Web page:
Mayor Bill de Blasio, who frequently touts his Italian-American heritage, hosted a roundtable with members of the Italian media today, where he affirmed his commitment to his ancestral homeland and was asked whether he would consider getting involved in Italy’s upcoming elections.
“I am committed to using everything I have to invest in Italy,” declared Mr. de Blasio early on, proudly pointing to his Italian Corneliani suit and Naples-made tie to illustrate his point.
Later, he argued that all Italian-Americans should feel an obligation to their ancestral homelands and doubled down on his commitment. “If there’s anything we can do, my simple message to the leadership of the Italian Republic is: we should be at your disposal to help. And I don’t presume what is the best way to help, I only know that it’s important to make ourselves available if we can help.”
Just what kind of help the mayor had in mind, however, seemed to be an open question. One journalists described the mayor’s popularity in Italy–where figurines were made in his likeness during the mayor’s race–and wondered whether he might want to leverage that to assist in upcoming elections.
“Mr. Mayor, you are, I will say, probably the American politician most popular today in Italy–even more than President Obama,” said the journalist, who went on to compare Mr. de Blasio to one of his heroes: Fiorello LaGuardia, another Italian-American mayor.
“That brings a lot of responsibly,” the journalist went on, explaining that, after the war, when “Italy was starving,” Mr. LaGuardia sent the nation food. (After World War II, Mr. LaGuardia served as director-general of the United Nations Relief and Rehabilitation Administration, delivering food to the region as part of a larger rebuilding effort.)
“In a week there are the elections … Your popularity I’m sure can help a lot this government a lot in this moment .. Do you think about it? Would you think it is a good thing to help this new government?” he asked. The European Parliament elections will be held next week.
Mr. de Blasio, sensing the prickliness of the situation, cautiously backpedaled, clarifying that when he’d spoken about helping Italy, he was talking more in terms of sharing policy ideas and working together to address global issue like growing income inequality.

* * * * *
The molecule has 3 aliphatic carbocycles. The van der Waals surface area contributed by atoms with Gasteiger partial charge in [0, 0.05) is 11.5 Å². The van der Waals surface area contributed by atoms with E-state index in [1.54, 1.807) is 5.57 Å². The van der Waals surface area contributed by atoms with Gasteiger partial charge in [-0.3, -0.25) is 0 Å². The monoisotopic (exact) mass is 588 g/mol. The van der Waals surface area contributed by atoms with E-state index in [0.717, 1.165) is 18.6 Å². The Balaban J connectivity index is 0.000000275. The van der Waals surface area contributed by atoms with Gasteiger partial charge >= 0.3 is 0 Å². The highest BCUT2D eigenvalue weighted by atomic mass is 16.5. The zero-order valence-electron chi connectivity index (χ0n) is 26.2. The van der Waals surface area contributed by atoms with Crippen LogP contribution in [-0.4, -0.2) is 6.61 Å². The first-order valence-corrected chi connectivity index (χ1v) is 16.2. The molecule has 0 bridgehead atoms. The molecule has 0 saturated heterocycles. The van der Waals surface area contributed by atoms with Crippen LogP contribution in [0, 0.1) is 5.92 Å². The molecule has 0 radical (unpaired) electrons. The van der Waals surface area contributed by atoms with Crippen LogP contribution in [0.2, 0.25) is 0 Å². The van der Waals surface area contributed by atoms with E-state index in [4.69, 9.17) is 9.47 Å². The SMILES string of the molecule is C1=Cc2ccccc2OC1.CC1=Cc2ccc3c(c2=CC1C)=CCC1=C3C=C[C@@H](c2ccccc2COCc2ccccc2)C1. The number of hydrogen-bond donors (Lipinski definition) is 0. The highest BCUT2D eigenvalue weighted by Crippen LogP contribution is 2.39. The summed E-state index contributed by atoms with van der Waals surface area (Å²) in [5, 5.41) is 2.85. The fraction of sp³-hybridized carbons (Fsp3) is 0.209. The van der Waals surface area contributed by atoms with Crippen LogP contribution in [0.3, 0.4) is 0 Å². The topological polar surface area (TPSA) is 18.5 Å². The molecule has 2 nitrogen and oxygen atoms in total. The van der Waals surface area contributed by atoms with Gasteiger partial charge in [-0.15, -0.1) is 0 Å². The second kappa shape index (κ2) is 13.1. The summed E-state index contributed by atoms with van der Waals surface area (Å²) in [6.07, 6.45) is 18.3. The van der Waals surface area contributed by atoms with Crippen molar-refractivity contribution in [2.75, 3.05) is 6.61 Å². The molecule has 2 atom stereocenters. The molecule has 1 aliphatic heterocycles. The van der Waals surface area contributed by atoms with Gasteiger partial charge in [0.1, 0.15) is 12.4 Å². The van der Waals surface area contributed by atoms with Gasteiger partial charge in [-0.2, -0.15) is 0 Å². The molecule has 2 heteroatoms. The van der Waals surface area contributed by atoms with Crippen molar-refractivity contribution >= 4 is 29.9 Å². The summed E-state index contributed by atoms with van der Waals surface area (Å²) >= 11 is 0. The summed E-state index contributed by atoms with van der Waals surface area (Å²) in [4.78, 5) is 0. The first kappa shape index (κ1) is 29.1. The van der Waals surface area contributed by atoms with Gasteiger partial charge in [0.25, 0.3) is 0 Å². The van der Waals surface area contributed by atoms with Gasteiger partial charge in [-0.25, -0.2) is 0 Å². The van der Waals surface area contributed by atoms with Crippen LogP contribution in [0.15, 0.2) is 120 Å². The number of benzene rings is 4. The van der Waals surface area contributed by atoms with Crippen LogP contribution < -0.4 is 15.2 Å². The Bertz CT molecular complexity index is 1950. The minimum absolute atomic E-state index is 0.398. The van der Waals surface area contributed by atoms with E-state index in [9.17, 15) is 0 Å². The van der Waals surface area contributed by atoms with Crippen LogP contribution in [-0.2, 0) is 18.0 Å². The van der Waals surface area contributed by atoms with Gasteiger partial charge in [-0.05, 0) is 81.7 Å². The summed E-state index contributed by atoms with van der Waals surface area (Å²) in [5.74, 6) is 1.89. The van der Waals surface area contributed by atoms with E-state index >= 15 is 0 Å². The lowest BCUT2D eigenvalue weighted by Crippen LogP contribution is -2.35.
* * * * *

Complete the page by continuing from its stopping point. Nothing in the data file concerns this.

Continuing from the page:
“I appreciate your characterization. I’m too humbled to accept it, but it’s very kind,” said the mayor. “No, I think the reality here is my offer is in the sense of a proud Italian-American who want to in any way I can help the progress of Italy … It’s not political or partisan in that sense. It’s more about governing and trying to move the discussion towards the kinds of changes we have to make for all of us.”
“In terms of any electoral dynamics,” he added, “obviously it’s not the place of any American to be involved in any other country’s electoral situation.”
Accompanying Mr. de Blasio at the head of the table was Italian Foreign Minister Federica Mogherini, who met with Mr. de Blasio in a closed-door meeting before the roundtable. The pair described their meeting as productive, with the discussion touching on common challenges between the city and country, including economic inequality, and young people’s pessimism with governments and institutions.
Ms. Mogherini described the city’s diversity as a model for Italy and praised the mayor as an object of national pride.
“Obviously you were not the first Italian-American mayor of New York, but I think I’m not wrong if I say you have been probably the one that has stressed your being Italian,” she told him. “You’ have been the one that has stressed this routes more than others. And we are proud for that. And I thank you very much for that.”
As for the mayor’s promise to work more closely together, she said she would be following up to make that a reality.
“We will take advantage of this availability and work out an intense work plan in order to make it more concrete in the next months” she said. “Don’t be scared,” she told the mayor, “but some concrete proposals are coming up.”
Mr. de Blasio has been more willing than his predecessor to weigh in on matters of foreign policy far outside City Hall’s jurisdiction, answering questions on the recent crisis in Ukraine and Israel’s standing in the Middle East.